Roberto Aviles, 19, who had been clinging to life for more than 12 hours, became the city’s latest homicide victim when he was pronounced dead at Boston City Hospital yesterday afternoon.
Aviles, who was shot in the left side of the face by two unknown assailants on Monadnock Street in Dorchester, died several hours after surgery, according to a hospital spokesman.
His slaying brought the number of homicides in the city this year to 46. Two others died Monday night at knifepoint in separate incidents.
Orville Williamson, who was killed in a knife attack Monday afternoon, had been stabbed a dozen times in an attack in August, police said. They were investigating possible links between the two assaults, a police spokeswoman said yesterday.
“Homicide is aware of the other incident, and they are investigating,” said police spokeswoman Jill Reilly. “They have no other comment.”
Although Williamson provided police with a description of two assailants in the August attack, no arrests were ever made, Reilly said. She said police had no description of suspects in Monday’s knifing.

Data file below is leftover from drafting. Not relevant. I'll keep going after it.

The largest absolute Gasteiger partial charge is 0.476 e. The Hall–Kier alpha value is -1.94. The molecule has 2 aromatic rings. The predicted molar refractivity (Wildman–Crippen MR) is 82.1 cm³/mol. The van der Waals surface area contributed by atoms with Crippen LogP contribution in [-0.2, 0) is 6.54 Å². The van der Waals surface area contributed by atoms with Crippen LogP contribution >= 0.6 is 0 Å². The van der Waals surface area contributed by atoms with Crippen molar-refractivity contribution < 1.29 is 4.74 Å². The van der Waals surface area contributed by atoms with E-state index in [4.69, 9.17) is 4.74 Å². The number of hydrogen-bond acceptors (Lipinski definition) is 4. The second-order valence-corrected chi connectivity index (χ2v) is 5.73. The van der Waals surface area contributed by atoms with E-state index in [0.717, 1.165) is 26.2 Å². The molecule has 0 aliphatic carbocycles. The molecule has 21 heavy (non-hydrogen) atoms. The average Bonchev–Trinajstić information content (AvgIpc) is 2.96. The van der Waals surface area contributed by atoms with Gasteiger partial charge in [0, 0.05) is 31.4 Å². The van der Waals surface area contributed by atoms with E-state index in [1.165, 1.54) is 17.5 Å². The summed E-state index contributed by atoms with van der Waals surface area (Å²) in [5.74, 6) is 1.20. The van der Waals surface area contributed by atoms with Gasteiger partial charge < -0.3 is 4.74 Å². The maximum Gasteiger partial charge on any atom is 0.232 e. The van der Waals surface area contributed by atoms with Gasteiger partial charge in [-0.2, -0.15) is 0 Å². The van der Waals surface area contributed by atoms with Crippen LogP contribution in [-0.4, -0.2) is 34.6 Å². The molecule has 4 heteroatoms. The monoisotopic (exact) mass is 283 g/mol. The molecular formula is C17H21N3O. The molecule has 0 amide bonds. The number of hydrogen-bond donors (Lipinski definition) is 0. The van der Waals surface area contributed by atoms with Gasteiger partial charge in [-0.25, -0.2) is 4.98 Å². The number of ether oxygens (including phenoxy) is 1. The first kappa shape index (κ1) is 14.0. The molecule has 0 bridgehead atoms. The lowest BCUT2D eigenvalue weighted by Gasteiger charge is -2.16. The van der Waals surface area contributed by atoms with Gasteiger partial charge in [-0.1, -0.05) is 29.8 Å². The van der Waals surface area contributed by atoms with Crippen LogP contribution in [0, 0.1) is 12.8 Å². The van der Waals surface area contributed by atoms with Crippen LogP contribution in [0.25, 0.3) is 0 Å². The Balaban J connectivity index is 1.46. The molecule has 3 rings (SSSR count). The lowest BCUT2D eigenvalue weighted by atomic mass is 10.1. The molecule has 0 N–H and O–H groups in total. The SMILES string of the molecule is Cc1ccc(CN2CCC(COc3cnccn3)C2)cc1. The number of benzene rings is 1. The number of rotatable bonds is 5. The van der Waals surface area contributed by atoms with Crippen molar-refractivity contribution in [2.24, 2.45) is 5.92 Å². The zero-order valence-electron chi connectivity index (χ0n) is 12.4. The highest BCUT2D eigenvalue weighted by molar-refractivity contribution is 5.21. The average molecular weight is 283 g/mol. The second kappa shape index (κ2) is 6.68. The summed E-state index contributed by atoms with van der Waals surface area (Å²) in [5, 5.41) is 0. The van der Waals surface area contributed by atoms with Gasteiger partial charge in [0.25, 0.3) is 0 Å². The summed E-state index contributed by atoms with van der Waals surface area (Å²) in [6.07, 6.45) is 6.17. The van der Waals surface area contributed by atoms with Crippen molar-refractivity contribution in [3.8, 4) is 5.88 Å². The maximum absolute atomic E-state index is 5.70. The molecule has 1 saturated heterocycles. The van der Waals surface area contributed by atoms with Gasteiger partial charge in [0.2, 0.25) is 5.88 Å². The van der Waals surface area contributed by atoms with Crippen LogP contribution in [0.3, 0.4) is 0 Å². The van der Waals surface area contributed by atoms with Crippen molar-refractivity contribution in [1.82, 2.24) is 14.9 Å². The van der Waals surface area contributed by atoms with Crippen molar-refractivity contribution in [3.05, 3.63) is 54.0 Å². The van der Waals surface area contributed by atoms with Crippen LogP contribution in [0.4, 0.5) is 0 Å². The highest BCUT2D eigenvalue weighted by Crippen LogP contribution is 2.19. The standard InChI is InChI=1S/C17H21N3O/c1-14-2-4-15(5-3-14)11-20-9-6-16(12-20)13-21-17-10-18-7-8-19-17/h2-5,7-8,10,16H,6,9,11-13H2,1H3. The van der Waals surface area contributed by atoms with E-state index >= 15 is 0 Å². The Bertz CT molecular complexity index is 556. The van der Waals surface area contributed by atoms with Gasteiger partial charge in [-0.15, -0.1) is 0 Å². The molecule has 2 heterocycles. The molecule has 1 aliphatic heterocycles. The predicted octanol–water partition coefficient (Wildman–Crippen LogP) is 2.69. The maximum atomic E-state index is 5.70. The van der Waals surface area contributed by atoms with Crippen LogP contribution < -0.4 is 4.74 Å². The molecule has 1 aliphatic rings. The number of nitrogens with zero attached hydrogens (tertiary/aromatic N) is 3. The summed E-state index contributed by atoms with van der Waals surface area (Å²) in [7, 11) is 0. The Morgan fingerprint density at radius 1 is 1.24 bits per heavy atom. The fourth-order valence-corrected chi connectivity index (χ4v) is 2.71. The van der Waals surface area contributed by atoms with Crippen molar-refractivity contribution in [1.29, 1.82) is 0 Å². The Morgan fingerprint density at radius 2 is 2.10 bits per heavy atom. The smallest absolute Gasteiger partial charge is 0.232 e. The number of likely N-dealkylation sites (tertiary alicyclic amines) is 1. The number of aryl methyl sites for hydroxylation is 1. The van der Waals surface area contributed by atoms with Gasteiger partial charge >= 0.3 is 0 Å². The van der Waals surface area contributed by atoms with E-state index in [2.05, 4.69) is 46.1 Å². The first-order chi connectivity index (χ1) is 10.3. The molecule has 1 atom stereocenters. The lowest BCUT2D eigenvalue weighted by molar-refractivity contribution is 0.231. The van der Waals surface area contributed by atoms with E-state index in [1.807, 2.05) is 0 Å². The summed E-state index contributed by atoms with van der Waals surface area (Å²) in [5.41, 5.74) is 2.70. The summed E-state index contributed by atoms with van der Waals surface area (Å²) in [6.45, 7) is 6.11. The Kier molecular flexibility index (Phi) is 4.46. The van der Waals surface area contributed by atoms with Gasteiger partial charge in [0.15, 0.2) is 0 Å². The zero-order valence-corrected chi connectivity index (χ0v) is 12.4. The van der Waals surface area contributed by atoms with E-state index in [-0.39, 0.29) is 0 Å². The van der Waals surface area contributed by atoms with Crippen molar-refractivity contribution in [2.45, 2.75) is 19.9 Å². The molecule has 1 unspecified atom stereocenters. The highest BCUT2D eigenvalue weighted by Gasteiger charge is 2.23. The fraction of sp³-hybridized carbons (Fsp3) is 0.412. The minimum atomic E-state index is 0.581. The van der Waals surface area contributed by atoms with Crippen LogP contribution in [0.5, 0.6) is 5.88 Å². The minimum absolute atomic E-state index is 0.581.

Williamson, 35, was found dead in his first-floor apartment about 5:15 p.m. Monday. Gregory Benders, 24, was stabbed in an attack in Roxbury yesterday morning.
James Fuller, 27, of Michigan Avenue in Dorchester, surrendered to authorities in Area B a few hours after the attack on Benders. Dorchester District Judge Charles A. Spurlock ordered Fuller held without bond.
Fuller turned himself in after a witness placed him at the scene of the slaying, which took place at 2 Miller Park.
Mayor Flynn is expected to propose a sweeping “safe neighborhoods” program today that will include a special court for drug offenders and provide incentives for citizens to turn in guns.
Another man who was injured Monday night remained at Boston City Hospital yesterday.
Alvaro Argote, 21, was listed in stable condition after being shot in the right arm and chest outside a Warren Street residence in Roxbury.
Police said there is no indication that any of the incidents were gang-related.